Knowing that I had considerable knowledge about the crash of Sunderland NJ 175 Breege passed the message on to me. By good fortune it contained Chuck’s land mail address. The squadron records indicated that Chuck had died from injuries received in the crash. Bob had two things in mind for his Dad, one – to contact any former comrades that he had served with, the other to try and find a model of a Sunderland, with this he had no success. Thankfully Joe and Breege located a die cast Corgi model of a Sunderland which was presented to Chuck on his visit to the crash site. He was also given some small pieces of the wreckage of his plane that he last flew in on 12th August 1944. Over the years Chuck had kept in regular contact with his friend George Colburn, each year on the anniversary of the crash they would either meet or speak to each other on the phone. At the time Bob set all the wheels in motion it was a low time in Chuck’s life, shortly before he had lost his wife Jacqueline and his good friend George.


This is the e-mail that opened up a whole new chapter in the life of Charles Singer.

“Greetings all. You will recall the request we had from Bob Singer regarding his father who was involved in a Sunderland crash in Ireland. Chuck is alive and well and wants to make contact with Ex-422 Squadron members. Give him a shout. I have straightened Chuck out by telling him I live in God’s country, Saskatchewan.

        Cheers John Moyles.


Subject:  I am fine.  Date 16th Jan. 2002

From;  To:

John, got so much to tell you, don’t know where to begin. First of all I am glad to be with the living, raised five great kids, one of you have been in touch with, Bob, George Colburn had both legs broken at the knees, the tail section landed on him and he was pinned under it. When I was trying to free myself from the wreck I heard him scream for help, blood  was running down my face, my left arm was broken and I was in shock. The second scream made me go back and try to help. In pulling him free with my right arm I did some damage to my shoulder, after dragging him clear I passed out, and laid there for some time, like all the others waiting for help. The next day the Americans came across the border to southern Ireland, put us all on stretchers, rushed us across the border and flew us to the hospital in England in a DC 3. Can’t say enough about our fine treatment in the hospital in London. An R.A.F. doctor who took care of me couldn’t make my break knit, as it was so clean a break, so he came up with the idea of using more than one blade in the saw and cut the cast around the break area, pushed the cast together, sealed it and sent me back to my bed. The idea was for me to stay awake for 48 hours and push every thing I had to close the bones together. With the help of the Dr. and nurses I stayed awake, they took me for an Ex-ray and what do you know, it worked saving me from having my leg cut open to do a bone graft to me humorous bone. My rehab in Divadale in North Toronto was just as rewarding, the nurses had me in the pool every day, pushing my forearm back against the pool wall, after a few weeks I got a lot of my extension back, not all but later was able to strengthen up that side of my body so I could get a job on my discharge. At present I am on a ten percent pension, helps a little, right.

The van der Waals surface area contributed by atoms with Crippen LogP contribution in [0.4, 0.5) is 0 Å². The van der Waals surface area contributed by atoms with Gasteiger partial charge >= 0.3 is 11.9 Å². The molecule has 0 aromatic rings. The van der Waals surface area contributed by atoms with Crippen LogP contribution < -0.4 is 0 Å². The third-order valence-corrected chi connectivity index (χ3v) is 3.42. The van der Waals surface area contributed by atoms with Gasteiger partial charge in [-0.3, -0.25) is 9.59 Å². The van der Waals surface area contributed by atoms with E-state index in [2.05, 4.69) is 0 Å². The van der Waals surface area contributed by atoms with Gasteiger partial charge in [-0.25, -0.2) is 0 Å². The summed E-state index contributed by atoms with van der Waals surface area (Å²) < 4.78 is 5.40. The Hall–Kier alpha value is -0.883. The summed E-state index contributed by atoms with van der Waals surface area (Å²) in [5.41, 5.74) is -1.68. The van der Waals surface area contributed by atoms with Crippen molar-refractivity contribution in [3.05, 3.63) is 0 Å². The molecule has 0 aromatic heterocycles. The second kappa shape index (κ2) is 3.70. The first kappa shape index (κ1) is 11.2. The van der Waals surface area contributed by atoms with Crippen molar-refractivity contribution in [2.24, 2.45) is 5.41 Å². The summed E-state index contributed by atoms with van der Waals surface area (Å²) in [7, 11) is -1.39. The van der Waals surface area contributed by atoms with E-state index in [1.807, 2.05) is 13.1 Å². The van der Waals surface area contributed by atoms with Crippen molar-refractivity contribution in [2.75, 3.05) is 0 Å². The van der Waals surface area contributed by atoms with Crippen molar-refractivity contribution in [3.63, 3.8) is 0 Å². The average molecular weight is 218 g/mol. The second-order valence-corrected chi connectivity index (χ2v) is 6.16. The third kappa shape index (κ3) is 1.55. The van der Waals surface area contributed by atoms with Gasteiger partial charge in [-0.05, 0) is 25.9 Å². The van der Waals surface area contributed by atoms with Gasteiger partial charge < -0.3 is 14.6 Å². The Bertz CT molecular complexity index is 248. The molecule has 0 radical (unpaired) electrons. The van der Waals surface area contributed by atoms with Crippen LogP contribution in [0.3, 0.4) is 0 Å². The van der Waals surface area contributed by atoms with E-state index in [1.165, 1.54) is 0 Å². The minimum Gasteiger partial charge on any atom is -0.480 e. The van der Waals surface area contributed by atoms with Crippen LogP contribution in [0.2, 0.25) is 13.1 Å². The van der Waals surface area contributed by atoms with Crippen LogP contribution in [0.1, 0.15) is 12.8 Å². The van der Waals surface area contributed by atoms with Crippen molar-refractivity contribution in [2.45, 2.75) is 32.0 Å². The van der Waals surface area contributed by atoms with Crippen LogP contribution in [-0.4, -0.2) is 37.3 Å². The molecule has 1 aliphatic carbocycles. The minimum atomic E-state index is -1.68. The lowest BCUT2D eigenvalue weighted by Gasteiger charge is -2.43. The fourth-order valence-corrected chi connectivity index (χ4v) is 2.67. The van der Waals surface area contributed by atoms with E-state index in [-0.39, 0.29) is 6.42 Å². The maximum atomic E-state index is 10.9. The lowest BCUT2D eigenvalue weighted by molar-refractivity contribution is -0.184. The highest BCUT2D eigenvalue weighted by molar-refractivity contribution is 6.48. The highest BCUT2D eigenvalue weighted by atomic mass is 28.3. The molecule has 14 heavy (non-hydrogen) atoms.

Please try to have any of my crew members that are still with us, contact me, that is if it is possible. Where are you in Ontario? Been there twice this year, would like to come by next trip and see you.


Today 30th June 2009 I am delighted to say that we have with us here in Fermanagh three members of the Jeal family who have come from Canada to trace the last flight of Sunderland NJ175. I was pleased to learn from them that Al Platsko is still hale and hearty, he and Chuck are the last surviving members of the crew. Leon, Ron Jeal and their sister Linda visited the crash site and saw for themselves the excellent memorial stone erected on the spot by Gary Pentland and James McGarrigle. This is but one of a number of crash site memorials erected in various parts of Ireland by Gary Pentland and his helpers.

Here at the a same time is the grand daughters of Ted Muffitt who was lost along with his crew of Catalina FP120 in the Atlantic on 2nd November 1943. Jennifer Jones, her husband Stewart and son Ryan visited her dad’s base at Killadeas and there laid a wreath in memory of Ted. It was just wonderful to have both Canadian families to meet for a short time in Enniskillen.